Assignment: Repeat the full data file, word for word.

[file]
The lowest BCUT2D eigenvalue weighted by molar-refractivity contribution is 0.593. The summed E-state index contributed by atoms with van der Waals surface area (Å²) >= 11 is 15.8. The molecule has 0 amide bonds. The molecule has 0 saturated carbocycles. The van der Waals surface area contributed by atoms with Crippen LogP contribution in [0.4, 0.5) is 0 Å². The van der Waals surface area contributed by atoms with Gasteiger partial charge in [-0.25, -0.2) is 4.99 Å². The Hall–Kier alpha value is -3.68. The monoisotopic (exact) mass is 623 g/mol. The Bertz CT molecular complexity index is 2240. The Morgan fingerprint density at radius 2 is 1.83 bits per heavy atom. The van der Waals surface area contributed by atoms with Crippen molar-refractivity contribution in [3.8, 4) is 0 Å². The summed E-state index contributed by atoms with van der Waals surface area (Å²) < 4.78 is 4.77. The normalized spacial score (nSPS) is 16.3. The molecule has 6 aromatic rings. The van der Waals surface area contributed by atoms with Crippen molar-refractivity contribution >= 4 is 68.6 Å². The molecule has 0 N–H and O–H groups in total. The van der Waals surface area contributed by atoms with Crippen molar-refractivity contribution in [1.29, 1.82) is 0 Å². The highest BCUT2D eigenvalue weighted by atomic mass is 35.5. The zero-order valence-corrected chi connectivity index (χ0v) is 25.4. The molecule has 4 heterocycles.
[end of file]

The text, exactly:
The lowest BCUT2D eigenvalue weighted by molar-refractivity contribution is 0.593. The summed E-state index contributed by atoms with van der Waals surface area (Å²) >= 11 is 15.8. The molecule has 0 amide bonds. The molecule has 0 saturated carbocycles. The van der Waals surface area contributed by atoms with Crippen LogP contribution in [0.4, 0.5) is 0 Å². The van der Waals surface area contributed by atoms with Gasteiger partial charge in [-0.25, -0.2) is 4.99 Å². The Hall–Kier alpha value is -3.68. The monoisotopic (exact) mass is 623 g/mol. The Bertz CT molecular complexity index is 2240. The Morgan fingerprint density at radius 2 is 1.83 bits per heavy atom. The van der Waals surface area contributed by atoms with Crippen molar-refractivity contribution in [3.8, 4) is 0 Å². The summed E-state index contributed by atoms with van der Waals surface area (Å²) < 4.78 is 4.77. The normalized spacial score (nSPS) is 16.3. The molecule has 6 aromatic rings. The van der Waals surface area contributed by atoms with Crippen molar-refractivity contribution >= 4 is 68.6 Å². The molecule has 0 N–H and O–H groups in total. The van der Waals surface area contributed by atoms with Crippen molar-refractivity contribution in [1.29, 1.82) is 0 Å². The highest BCUT2D eigenvalue weighted by atomic mass is 35.5. The zero-order valence-corrected chi connectivity index (χ0v) is 25.4. The molecule has 4 heterocycles.